On Sept. 17 the Florida Supreme Court ruled in favor of presidential candidate Ralph Nader, allowing him to be put on the state ballot Nov. 2. This ended the ongoing battle between Nader and Florida Democrats, who were trying to prevent him from appearing on the ballot on account of alleged irregularities that the Democrats claimed annulled his candidacy. But, as this battle was occurring, another candidate snuck his way through the regulations and entered the state ballot not only late, but also under the radar of the majority of the public and the media.
The candidate in question? None other than President Bush himself. While Florida Democrats were up in arms about Nader, accusing him of being quixotic and of enabling Bush to become president by “stealing” away potential Kerry votes, the Florida Republicans missed the Sept. 1 filing deadline to place the incumbent candidate on the ballot. The Democratic response? Scott Maddox, chairman for the Florida Democratic Party, sums his party’s refusal to make any issue out of it in this statement: “To keep an incumbent of the ballot in a swing state the size of Florida because of a technicality, I just don’t think would be right.”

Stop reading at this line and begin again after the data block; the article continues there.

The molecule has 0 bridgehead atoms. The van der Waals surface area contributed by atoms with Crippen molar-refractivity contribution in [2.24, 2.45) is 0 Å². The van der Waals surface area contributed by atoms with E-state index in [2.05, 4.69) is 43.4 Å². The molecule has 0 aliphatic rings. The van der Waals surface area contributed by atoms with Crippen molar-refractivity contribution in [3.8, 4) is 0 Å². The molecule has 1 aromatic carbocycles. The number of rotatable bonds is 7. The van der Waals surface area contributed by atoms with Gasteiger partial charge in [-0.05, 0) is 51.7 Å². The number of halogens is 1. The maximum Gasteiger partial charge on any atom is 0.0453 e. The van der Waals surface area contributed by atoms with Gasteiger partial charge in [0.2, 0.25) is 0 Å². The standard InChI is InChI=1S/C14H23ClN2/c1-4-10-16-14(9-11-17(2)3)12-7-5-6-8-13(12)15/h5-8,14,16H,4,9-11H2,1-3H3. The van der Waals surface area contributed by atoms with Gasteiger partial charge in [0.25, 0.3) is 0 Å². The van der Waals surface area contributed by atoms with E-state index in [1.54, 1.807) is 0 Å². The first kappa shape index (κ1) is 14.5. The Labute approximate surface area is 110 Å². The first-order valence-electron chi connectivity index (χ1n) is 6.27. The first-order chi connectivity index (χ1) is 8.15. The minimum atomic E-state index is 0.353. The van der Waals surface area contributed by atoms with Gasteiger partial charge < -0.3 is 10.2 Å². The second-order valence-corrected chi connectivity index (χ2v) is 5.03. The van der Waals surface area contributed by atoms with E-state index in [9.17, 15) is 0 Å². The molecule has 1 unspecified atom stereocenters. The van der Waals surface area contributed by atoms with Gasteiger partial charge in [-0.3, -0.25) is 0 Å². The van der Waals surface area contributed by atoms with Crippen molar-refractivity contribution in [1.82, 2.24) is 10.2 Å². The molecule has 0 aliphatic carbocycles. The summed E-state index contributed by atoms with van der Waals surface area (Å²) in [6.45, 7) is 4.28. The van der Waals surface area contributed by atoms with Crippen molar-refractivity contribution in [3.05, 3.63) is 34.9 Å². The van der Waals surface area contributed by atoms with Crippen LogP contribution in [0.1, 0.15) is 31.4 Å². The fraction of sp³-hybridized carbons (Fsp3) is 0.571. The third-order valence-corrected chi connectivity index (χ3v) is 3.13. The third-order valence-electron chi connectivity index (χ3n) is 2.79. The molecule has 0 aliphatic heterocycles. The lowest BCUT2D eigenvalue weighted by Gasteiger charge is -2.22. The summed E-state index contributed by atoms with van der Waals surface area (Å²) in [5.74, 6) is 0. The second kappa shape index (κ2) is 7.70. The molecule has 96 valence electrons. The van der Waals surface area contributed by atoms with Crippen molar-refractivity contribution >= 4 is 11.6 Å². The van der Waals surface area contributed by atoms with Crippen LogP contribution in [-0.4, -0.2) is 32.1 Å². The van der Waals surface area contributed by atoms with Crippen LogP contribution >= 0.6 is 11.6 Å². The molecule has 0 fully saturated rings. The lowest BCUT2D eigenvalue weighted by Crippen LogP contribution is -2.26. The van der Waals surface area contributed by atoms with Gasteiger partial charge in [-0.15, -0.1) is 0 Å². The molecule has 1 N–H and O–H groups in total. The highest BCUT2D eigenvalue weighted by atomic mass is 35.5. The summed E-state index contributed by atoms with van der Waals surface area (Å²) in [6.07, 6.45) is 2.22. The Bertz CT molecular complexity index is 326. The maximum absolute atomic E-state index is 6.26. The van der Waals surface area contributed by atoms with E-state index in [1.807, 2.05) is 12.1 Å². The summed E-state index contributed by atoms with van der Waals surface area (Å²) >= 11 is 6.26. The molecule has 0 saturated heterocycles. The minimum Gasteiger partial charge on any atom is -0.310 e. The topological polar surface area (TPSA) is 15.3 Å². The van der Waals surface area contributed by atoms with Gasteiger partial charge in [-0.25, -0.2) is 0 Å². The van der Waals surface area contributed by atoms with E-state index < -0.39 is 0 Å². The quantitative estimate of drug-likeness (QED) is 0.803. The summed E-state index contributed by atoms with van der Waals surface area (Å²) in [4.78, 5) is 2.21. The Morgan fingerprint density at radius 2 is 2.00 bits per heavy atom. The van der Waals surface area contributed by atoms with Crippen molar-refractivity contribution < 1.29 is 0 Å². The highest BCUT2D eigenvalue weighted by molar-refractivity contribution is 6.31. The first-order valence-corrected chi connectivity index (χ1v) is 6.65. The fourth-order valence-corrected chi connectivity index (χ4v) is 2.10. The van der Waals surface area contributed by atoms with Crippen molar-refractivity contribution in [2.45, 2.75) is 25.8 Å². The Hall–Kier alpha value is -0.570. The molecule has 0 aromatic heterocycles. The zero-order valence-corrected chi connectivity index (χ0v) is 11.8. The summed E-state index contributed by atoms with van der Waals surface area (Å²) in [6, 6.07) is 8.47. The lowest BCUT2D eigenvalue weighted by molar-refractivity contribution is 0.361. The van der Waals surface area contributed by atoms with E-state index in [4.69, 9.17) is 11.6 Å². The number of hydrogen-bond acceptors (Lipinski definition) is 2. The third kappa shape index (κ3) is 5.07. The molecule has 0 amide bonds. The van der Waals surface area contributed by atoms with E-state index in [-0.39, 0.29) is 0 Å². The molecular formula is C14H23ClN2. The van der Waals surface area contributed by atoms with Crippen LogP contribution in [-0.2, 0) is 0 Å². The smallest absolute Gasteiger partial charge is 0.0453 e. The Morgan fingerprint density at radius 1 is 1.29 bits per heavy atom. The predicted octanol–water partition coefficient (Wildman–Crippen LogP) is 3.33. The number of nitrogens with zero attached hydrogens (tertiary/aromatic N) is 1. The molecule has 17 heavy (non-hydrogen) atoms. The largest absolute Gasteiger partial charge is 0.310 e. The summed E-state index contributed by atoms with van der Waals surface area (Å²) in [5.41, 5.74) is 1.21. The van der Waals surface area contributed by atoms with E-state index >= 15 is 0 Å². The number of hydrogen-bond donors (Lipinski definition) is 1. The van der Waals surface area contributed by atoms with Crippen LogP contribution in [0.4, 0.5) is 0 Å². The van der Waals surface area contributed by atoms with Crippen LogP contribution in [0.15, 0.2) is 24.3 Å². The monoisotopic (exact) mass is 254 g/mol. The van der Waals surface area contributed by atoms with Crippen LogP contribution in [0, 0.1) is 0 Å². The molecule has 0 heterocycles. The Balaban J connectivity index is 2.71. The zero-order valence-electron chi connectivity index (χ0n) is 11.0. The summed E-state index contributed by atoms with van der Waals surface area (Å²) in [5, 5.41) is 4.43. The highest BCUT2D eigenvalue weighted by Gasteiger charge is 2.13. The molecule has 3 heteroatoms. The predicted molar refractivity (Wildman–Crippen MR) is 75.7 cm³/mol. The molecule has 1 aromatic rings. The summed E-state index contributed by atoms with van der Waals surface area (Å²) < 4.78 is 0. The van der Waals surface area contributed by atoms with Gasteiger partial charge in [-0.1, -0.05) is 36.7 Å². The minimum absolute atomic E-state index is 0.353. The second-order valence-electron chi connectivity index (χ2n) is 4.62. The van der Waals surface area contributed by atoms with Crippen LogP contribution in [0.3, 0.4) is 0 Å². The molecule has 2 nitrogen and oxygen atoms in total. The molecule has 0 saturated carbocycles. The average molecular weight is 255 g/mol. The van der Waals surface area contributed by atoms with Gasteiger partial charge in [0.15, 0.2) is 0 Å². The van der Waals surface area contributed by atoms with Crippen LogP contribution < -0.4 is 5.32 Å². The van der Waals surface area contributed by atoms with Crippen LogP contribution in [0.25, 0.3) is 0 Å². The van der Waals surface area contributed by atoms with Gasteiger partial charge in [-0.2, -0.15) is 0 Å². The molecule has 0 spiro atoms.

Yet, to keep a third-party candidate out of the ballot because of technicalities is reason enough to go all the way to the highest court in Florida to duke it out legally.
While trying to keep Bush out of the ballot in Florida on a technicality could have caused uproar and that may have been the reason why no action has taken place, I am surprised to see the plain lack of reaction from the Florida Democrats. They fought so hard against one candidate who has managed to put his name in the spotlight, just to plain ignore the Bush campaign’s indifference to the rules. Had it been a Green Party, Libertarian or (dare I say?) Reform candidate who missed the deadline, you can be pretty sure that come Nov. 2, there would have been one less candidate on the ballot.
Unfortunately, this is just another example of the “gentlemen’s agreement” between the two major parties. For all their differences, it is clear that one thing they do agree upon is keeping the status quo of the two-party system, even if that means relaxing the rules and guidelines if needed. But this episode also shows the cynical nature of American politics. You can bet that, had a conservative third party had a candidate who fared similarly to Nader in 2000, a legal battle would have taken place by Republicans, and the Democrats would have called for the legal right for that candidate to run.
Christian Martinez can be contacted at firstname.lastname@example.org.